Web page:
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Posts Tagged: Liliana Vega

Three counties win Newhall Family Foundation match

Funding from the Newhall Foundation will subsidize enrollment fees and help UCCE Fresno County launch a Teen Teaching Academy with entrepreneurial high school students from Valley STEM.

Last year, Mary Ciricillo, California 4-H Foundation director, secured a $73,000 gift from the Newhall Family Foundation for 4-H Diversity initiatives, including $36,500 for Santa Barbara, Merced and Fresno counties. In order to receive the $36,500 match, UCCE had to raise funds as well as deliver the program. 

“All three counties did it!” said Lorna Krkich, Development Services director.

4-H in Santa Barbara County used the Newhall Foundation funds outreach to more children in low-income families and Latino youth in Santa Maria Valley.

4-H advisor Russ Hill in Merced County, 4-H community educator Alena Pacheco in Fresno County, and Liliana Vega, 4-H community educator in Santa Barbara County, led the successful fundraising efforts in their respective counties.

“I shared the FY19 fundraising report with the executive director of the Newhall Foundation illustrating how much each county 4-H program garnered in private support since July 1, 2018,”Ciricillo said. “I am happy to share that he was very pleased and impressed by Russ, Alena and Liliana's efforts.”

With support from the Newhall Foundation, 4-H was able to offer fee waivers, leadership conference scholarships and reduced participation fees for Merced County youth.
Posted on Friday, September 27, 2019 at 5:01 PM

Learning & Development: Visual storytelling, LinkedIn Learning

Check out the growing list of learning opportunities on the ANR Learning & Development website!

 

Best Practices for Outreach and Engagement to Latino Audiences Using Community-Based Programs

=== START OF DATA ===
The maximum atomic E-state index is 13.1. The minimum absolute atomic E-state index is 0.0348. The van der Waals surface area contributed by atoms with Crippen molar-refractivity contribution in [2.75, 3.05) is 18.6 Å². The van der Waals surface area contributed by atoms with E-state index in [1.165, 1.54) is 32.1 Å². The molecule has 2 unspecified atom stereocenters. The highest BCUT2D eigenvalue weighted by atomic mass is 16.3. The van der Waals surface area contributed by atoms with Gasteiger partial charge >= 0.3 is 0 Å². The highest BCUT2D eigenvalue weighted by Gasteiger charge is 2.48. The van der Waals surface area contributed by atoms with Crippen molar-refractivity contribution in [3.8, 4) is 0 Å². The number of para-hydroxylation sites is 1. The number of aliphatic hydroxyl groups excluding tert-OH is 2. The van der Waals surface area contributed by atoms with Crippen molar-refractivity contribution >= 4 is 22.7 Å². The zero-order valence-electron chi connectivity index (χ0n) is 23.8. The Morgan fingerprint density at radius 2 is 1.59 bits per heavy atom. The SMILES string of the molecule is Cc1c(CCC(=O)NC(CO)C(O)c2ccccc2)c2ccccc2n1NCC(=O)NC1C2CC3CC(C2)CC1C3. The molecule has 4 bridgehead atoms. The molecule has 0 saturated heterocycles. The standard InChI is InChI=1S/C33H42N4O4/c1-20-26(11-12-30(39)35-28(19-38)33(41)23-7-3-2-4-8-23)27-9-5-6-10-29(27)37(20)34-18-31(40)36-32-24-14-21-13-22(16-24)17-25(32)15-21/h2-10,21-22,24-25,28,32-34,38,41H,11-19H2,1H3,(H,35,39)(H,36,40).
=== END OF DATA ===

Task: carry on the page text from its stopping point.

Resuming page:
Join the California 4-H Association on
March 11, 2019
11am-Noon 
https://ucanr.zoom.us/j/2093857418
669 900 6833 US 
Meeting ID: 209 385 7418
One tap mobile
6699006833,,2093857418#

Liliana Vega, 4-H advisor in San Luis Obispo and Santa Barbara counties, comes with vast experience working with underserved and marginalized communities. Vega published a article in the Journal of Human Science and Extension titled, “Best Practices for Outreach and Engagement to Latino Audiences Using Community-Based Programs” in collaboration with extension 4-H educators Barbara Brody of Oregon State University and Missy Cummins of Washington State University. Vega will share her research in reaching and serving Latino families and her experience in Idaho. Vega will highlight her work in hopes that others can identify how she may be a resource to staff and other educators across the state.

WebANR Café Thursday
TED-Worthy PowerPoint, Visual Storytelling
March 21, 2019
Time: noon-12:30pm
https://ucanr.zoom.us/j/751701428
1 669 900 6833 or +1 646 558 8656
Webinar ID: 751 701 428

Create a PowerPoint presentation that tells a story in an engaging and effective manner. Presenter, Adam Napolitan,
Director of Web Communications, UC Davis.
A recording will be linked on the ANR Webinar page.

Start preparing for your performance review: You'll feel better!

Is it time to shake the nervousness connected to your performance review/appraisal? Preparing can help. For instance, prepare a list of things you'd like to talk about before your appraisal review:

  • What were your greatest challenges?
  • What were your biggest accomplishments?
  • Reflect on previous reviews and highlight how you've developed.

Be honest about what is not working for you and where you need support. Frame your words positively. Instead of "I am bad at X," use the statement, ”One of the challenges I have faced is X.” Be alert, upbeat and ready to talk about your job. Also, have a few points that you'd like to leave the manager to take away from the discussion:

  • Results you achieved
  • Work commitment or ethic
  • Leadership you've increased
  • What you want to achieve in the next year

If you feel that your manager is not using all of your skills, let them know. Be ready to talk about how your work supports the mission of UC, UC ANR and your unit.

Here are some YouTube video resources:

LinkedIn Learning (with Lynda.com content)